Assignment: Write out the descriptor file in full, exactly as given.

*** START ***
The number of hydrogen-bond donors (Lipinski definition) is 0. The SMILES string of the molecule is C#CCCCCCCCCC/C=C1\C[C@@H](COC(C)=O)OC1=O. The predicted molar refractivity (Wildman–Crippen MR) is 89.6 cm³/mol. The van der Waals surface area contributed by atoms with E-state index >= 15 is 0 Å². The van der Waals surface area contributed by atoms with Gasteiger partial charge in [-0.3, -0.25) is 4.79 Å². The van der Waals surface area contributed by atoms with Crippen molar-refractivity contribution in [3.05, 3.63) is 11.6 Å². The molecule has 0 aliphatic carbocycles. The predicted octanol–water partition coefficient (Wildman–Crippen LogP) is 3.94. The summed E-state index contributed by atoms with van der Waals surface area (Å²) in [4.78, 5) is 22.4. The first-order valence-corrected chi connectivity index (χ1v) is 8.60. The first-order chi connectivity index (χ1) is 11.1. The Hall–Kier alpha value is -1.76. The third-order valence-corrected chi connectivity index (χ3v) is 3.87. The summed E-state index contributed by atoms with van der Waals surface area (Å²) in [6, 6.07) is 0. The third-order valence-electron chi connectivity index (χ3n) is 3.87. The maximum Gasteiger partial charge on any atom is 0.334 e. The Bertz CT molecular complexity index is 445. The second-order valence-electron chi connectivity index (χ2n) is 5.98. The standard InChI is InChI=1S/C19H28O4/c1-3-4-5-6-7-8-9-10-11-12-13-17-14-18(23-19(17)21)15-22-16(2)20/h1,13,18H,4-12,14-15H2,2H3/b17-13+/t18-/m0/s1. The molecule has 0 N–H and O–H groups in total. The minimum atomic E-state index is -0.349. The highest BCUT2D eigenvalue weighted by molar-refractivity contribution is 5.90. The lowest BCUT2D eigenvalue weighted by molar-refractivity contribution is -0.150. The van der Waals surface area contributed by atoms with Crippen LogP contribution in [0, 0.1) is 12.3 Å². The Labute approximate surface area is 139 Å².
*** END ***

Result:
The number of hydrogen-bond donors (Lipinski definition) is 0. The SMILES string of the molecule is C#CCCCCCCCCC/C=C1\C[C@@H](COC(C)=O)OC1=O. The predicted molar refractivity (Wildman–Crippen MR) is 89.6 cm³/mol. The van der Waals surface area contributed by atoms with E-state index >= 15 is 0 Å². The van der Waals surface area contributed by atoms with Gasteiger partial charge in [-0.3, -0.25) is 4.79 Å². The van der Waals surface area contributed by atoms with Crippen molar-refractivity contribution in [3.05, 3.63) is 11.6 Å². The molecule has 0 aliphatic carbocycles. The predicted octanol–water partition coefficient (Wildman–Crippen LogP) is 3.94. The summed E-state index contributed by atoms with van der Waals surface area (Å²) in [4.78, 5) is 22.4. The first-order valence-corrected chi connectivity index (χ1v) is 8.60. The first-order chi connectivity index (χ1) is 11.1. The Hall–Kier alpha value is -1.76. The third-order valence-corrected chi connectivity index (χ3v) is 3.87. The summed E-state index contributed by atoms with van der Waals surface area (Å²) in [6, 6.07) is 0. The third-order valence-electron chi connectivity index (χ3n) is 3.87. The maximum Gasteiger partial charge on any atom is 0.334 e. The Bertz CT molecular complexity index is 445. The second-order valence-electron chi connectivity index (χ2n) is 5.98. The standard InChI is InChI=1S/C19H28O4/c1-3-4-5-6-7-8-9-10-11-12-13-17-14-18(23-19(17)21)15-22-16(2)20/h1,13,18H,4-12,14-15H2,2H3/b17-13+/t18-/m0/s1. The molecule has 0 N–H and O–H groups in total. The minimum atomic E-state index is -0.349. The highest BCUT2D eigenvalue weighted by molar-refractivity contribution is 5.90. The lowest BCUT2D eigenvalue weighted by molar-refractivity contribution is -0.150. The van der Waals surface area contributed by atoms with Crippen LogP contribution in [0, 0.1) is 12.3 Å². The Labute approximate surface area is 139 Å².